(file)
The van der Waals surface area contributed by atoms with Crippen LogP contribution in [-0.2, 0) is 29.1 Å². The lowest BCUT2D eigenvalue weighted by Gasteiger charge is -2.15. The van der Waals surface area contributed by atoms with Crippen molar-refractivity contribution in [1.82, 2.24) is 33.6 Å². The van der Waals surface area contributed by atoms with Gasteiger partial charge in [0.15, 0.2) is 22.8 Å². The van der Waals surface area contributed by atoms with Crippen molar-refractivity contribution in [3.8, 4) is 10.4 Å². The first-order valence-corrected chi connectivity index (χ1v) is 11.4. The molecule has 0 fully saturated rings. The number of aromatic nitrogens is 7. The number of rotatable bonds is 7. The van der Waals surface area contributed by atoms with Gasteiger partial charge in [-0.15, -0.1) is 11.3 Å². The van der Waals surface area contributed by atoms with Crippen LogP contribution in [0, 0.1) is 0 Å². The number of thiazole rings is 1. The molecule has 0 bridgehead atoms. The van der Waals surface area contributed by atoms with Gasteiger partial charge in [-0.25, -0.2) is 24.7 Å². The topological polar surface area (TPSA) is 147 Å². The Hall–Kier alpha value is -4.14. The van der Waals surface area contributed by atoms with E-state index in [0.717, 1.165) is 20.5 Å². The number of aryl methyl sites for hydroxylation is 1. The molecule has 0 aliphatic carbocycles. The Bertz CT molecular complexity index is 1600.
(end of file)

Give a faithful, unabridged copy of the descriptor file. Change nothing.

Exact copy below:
The van der Waals surface area contributed by atoms with Crippen LogP contribution in [-0.2, 0) is 29.1 Å². The lowest BCUT2D eigenvalue weighted by Gasteiger charge is -2.15. The van der Waals surface area contributed by atoms with Crippen molar-refractivity contribution in [1.82, 2.24) is 33.6 Å². The van der Waals surface area contributed by atoms with Gasteiger partial charge in [0.15, 0.2) is 22.8 Å². The van der Waals surface area contributed by atoms with Crippen molar-refractivity contribution in [3.8, 4) is 10.4 Å². The first-order valence-corrected chi connectivity index (χ1v) is 11.4. The molecule has 0 fully saturated rings. The number of aromatic nitrogens is 7. The number of rotatable bonds is 7. The van der Waals surface area contributed by atoms with Gasteiger partial charge in [-0.15, -0.1) is 11.3 Å². The van der Waals surface area contributed by atoms with Crippen LogP contribution in [0, 0.1) is 0 Å². The number of thiazole rings is 1. The molecule has 0 bridgehead atoms. The van der Waals surface area contributed by atoms with Gasteiger partial charge in [-0.25, -0.2) is 24.7 Å². The topological polar surface area (TPSA) is 147 Å². The Hall–Kier alpha value is -4.14. The van der Waals surface area contributed by atoms with E-state index in [0.717, 1.165) is 20.5 Å². The number of aryl methyl sites for hydroxylation is 1. The molecule has 0 aliphatic carbocycles. The Bertz CT molecular complexity index is 1600.